AB 1229 Will Make Housing More Expensive

Edward Stringham
L.V. Hackley Distinguished Professor for the Study of Capitalism and Free Enterprise at the School of Business and Economics at Fayetteville State University

We can all agree that housing in California is very expensive and out of reach for many. Governor Brown is considering a measure that will authorize cities throughout California to implement inclusionary zoning ordinances. The measure, AB 1229, should be vetoed, as it would make housing in California less affordable.

These types of policies force builders to sell a certain percentage of units at below market rate pricing. While this sounds like a good idea, it doesn’t make housing more affordable. Under these types of ordinances fewer homes are built and prices are higher for the vast majority of homebuyers.

When builders are forced to sell a unit at a below market rate price they pass that cost on to buyers of market-rate houses. I’ve found that these fees can range from $40,000 per unit to an astronomical $100,000 per unit in some parts of the Bay Area. Too often this puts homeownership out of reach for hardworking families.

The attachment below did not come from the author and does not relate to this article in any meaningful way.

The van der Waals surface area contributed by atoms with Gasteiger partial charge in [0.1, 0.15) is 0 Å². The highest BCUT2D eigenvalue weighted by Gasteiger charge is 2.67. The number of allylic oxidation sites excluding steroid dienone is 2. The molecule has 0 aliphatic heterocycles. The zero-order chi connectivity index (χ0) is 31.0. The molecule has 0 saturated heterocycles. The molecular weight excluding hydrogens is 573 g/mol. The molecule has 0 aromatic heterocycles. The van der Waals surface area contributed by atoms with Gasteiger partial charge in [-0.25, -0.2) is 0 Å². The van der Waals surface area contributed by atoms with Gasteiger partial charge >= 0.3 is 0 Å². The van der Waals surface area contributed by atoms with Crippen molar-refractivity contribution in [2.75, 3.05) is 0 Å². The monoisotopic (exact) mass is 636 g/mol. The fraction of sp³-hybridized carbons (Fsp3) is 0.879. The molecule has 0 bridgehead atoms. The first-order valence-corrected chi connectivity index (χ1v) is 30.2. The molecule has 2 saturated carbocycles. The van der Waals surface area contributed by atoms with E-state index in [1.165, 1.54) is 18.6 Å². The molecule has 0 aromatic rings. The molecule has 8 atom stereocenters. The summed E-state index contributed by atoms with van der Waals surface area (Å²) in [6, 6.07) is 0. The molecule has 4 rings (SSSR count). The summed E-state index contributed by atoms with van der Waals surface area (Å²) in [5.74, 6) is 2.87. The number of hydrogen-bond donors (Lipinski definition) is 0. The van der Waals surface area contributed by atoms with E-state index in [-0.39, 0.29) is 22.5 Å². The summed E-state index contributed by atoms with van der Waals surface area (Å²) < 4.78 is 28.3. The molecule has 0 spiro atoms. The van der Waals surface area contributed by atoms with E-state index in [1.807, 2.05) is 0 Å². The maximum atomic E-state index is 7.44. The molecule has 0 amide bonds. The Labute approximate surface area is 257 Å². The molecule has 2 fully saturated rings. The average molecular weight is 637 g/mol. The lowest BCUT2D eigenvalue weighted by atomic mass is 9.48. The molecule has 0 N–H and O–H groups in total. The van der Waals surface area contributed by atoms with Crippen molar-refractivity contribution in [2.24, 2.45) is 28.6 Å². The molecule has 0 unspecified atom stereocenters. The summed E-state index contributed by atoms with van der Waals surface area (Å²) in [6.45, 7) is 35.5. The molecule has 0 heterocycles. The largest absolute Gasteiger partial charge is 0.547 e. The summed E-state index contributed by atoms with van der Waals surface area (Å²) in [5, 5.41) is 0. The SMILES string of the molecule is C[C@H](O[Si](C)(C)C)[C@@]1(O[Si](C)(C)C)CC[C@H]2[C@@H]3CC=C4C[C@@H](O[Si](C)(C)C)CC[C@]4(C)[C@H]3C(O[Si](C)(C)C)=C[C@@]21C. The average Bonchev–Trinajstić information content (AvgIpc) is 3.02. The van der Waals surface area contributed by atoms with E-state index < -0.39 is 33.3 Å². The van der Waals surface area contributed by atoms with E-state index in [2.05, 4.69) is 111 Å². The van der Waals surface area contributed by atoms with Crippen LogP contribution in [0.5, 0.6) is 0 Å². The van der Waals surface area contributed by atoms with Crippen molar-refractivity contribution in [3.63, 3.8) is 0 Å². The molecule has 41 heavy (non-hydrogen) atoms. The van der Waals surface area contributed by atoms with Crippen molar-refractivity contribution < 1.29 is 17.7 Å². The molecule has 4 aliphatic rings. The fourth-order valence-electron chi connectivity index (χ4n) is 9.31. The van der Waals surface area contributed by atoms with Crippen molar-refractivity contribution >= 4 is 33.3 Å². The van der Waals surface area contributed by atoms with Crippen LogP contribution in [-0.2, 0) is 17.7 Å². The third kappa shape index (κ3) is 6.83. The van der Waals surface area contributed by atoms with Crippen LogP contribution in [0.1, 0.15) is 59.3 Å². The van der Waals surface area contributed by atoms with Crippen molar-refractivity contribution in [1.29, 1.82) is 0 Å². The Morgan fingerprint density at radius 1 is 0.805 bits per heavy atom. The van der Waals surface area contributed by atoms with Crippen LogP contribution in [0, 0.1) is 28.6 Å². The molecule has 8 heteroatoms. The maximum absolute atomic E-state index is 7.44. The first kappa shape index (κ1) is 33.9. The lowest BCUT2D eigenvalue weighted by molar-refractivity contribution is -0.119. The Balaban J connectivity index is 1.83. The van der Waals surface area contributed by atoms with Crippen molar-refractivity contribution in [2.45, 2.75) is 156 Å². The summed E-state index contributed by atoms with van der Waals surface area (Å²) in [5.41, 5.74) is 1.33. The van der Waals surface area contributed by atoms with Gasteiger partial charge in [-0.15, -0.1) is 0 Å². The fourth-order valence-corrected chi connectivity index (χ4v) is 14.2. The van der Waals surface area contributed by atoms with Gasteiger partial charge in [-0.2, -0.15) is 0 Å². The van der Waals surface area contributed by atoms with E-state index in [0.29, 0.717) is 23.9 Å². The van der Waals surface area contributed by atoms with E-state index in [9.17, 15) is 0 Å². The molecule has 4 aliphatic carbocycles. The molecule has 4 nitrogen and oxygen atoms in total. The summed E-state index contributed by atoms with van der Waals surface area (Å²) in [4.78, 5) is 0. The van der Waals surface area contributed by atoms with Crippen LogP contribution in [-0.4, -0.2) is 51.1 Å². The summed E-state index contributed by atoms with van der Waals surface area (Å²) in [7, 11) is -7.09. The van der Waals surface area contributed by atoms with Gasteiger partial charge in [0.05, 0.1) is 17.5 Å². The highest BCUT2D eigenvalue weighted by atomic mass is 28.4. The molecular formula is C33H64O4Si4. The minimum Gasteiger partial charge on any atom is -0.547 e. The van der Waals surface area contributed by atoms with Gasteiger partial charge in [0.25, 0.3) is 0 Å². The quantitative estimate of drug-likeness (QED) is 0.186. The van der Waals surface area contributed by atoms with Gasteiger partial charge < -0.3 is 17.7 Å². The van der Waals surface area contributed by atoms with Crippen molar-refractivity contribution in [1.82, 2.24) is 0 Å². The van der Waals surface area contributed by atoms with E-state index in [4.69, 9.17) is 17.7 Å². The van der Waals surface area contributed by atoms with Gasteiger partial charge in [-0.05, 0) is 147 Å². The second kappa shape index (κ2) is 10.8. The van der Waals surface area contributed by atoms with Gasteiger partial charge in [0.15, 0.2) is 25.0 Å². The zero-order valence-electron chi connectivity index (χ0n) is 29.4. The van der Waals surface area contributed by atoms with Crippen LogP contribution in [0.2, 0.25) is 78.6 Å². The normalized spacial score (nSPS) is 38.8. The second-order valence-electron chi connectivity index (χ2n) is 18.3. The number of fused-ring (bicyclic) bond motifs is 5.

As an economist I’ve conducted several academic studies on the impact of these measures. My research shows that these policies do not increase the number of affordable units available and in fact, stall housing production overall. My research found for the 33 cities with data available, in the 7 years after the adoption of inclusionary zoning, 10,662 fewer homes were produced than in the 7 years prior to the adoption of ordinances.

Our economy is just starting to recover. Most economists expect the recovery to be slow. But, housing will drive California’s comeback. The housing sector is one of California’s leading industries.  Certain estimates for 2012 indicates that new housing construction (multi and single family residential) contributed $2.6 billion per year to the state’s economy and supported 154,000 jobs.

Now is not the time for California to implement policies that will restrict building. Rather than increasing costs the Governor should focus on ways to increase supply so more families can experience the American dream of homeownership.

I strongly urge Governor Brown to veto AB 1229 to keep housing affordable and keep the recovery moving.

Dr. Edward Stringham is the L.V. Hackley Distinguished Professor for the Study of Capitalism and Free Enterprise at the School of Business and Economics at Fayetteville State University and an Adjunct Scholar with Reason Foundation in Los Angeles.

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